Overview of Dutch bikes (fietsen)…brief descriptions of bicycle styles common in Holland, from city and cargo bikes to folding and electric bikes.
There are iconic images one naturally thinks of when the subject of Holland comes up: windmills, wooden shoes, tulips…and bikes! But not until you have lived here will you fully comprehend how integral bicycles are to Dutch culture. Estimates are that there are over 17 million bikes within this small country (just 1.5 times the size of New Jersey), meaning there are more bikes than there are people.
Types and Styles of Bikes in Holland
In no other country will you find as high a percent of residents utilizing bikes for transport as in the Netherlands. This means knowledge and awareness of bicycles is also extremely high when compared to other countries. For example, ask an American what type of bike they own and you are likely to get a response as simple as “a lady’s bike” or “a two-wheeler”. When you live among the Dutch, your appreciation of bikes grows exponentially. You come to realize there are more than just one or two categories of bikes.
Here is a non-exhaustive list of bicycle types you may come across here in Holland, and a brief description of each:
- City Bikes (Stadsfietsen) – the most popular and basic style of bike in Holland. Unlike in other countries, the majority of these in the Netherlands are gear-less and operate with pedal brakes. A flat terrain across this tiny country means lots of gears aren’t necessary, which in turn means less chance of problems. This type of bike is commonly used for transport to/from work and school.
- Transport Bikes (Transportfietsen) – equipped with a welded rack (usually in the front). Can be used for transporting a passenger or accessorized with a crate for holding such things as groceries.
- Mountain Bikes (Mountainfietsen) – since there are no mountains in Holland, these should be considered ‘dunes’ or trail bikes. They have wide tires with visible lug treads and often are equipped with suspension systems.
- Ladies Bikes (Damesfietsen) – the most common bike silhouette for women
- Mother Bikes (Moederfietsen) – similar to ladies bike but with fatter tires to support more weight and offer greater comfort. There is a greater distance between the handlebars and the seat, which allows space for a childseat to be mounted.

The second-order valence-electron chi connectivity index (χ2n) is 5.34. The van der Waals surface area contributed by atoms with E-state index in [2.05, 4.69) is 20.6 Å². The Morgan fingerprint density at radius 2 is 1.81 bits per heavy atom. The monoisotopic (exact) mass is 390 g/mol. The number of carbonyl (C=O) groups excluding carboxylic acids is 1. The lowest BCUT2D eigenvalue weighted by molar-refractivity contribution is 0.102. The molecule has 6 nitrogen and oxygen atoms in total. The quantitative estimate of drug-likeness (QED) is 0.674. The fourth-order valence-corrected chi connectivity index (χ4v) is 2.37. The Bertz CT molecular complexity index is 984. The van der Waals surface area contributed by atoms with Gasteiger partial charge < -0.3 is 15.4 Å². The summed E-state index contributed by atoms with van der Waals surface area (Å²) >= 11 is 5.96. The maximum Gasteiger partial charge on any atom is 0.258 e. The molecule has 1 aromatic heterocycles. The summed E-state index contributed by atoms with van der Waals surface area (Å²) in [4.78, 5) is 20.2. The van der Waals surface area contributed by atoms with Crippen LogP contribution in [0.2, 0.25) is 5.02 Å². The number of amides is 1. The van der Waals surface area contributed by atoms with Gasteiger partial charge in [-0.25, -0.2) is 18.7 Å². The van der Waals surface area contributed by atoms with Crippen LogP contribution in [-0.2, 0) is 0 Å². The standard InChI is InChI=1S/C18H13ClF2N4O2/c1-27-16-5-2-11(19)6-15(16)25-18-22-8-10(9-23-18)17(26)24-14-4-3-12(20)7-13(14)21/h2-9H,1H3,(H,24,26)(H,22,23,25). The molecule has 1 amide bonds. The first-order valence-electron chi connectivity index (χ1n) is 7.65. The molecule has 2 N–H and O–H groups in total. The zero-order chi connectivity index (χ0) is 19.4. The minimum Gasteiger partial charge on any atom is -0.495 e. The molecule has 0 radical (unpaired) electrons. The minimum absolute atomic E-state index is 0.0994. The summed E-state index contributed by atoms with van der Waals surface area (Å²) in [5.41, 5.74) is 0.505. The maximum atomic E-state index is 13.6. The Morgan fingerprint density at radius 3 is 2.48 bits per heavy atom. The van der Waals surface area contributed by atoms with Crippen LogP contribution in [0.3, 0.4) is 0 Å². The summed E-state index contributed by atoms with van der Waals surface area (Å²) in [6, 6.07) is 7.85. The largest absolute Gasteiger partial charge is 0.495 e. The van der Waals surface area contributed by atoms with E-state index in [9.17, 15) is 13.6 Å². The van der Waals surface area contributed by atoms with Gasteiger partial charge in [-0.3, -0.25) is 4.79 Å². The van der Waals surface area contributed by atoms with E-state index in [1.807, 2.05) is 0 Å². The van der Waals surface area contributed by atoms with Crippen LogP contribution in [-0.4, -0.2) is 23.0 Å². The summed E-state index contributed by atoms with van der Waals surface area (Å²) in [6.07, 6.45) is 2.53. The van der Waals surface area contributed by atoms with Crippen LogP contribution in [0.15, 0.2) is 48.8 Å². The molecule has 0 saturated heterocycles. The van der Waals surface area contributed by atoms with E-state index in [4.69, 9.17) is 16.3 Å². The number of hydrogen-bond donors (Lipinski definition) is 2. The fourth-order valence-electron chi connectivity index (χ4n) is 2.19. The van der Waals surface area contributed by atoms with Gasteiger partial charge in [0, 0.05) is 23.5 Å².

- Granny Bikes (Omafietsen) – similar to a ladies bike but with lower profile and step in. The handle bars are closer to the seat which allows for more upright sitting. Frame is usually made of aluminum to reduce weight.
- Racing Bikes (Racefietsen) – the style made popular by races such as the Tour de France. The handlebars are curved under which requires hunching down. This in turn lowers wind resistance making for a faster, if less comfortable, ride. Tires are usually thin.
- Folding Bikes (Vouwfietsen) – this style bicycle folds to 1/3 the actual length, making it easier to get on/off trains. The wheels are small in diameter compared to other adult bike styles. Extendable “T-shaped” handlebars.
- Cargo Bike (Bakfietsen) – quite popular in Holland for use by parents with small children. The cargo hold area is equipped with child restraints. Accessories include various types of covers. Cargo bikes can be either 2 or 3-wheelers.
- Cruiser Bikes (Cruiserfietsen) bikes distinguished by their elongated frames and fat white tires. They are usually gearless.
- Tricycle (Driewieler) – not just for children, adult tricycles can be seen now and then in Holland. It avoids the need for balance.
- Tandem Bikes (Tandemfietsen) – bicycle equipped with handlebars, seats and pedals for two or more persons.
- Electric Bikes (Elektrische fietsen) – these bikes are equipped with a rechargeable battery that assists the rider. Most e-bikes are designed to go a maximum of 25 kph. This means even when going downhill, the bike does not allow you to go more than 25 kph. You can find electric versions of many different types of bikes including city bikes, cargo bikes and even folding bikes.
- Speed Pedelcs – these are also e-bikes but with a maximum speed of 45 kph. The riding rules are different for these e-bikes: 1) they must be driven in the car lane rather than the bike path (unless a signpost okays for mopeds on the path), 2) these bikes require a rear square license plate and 3) the rider must wear a helmet.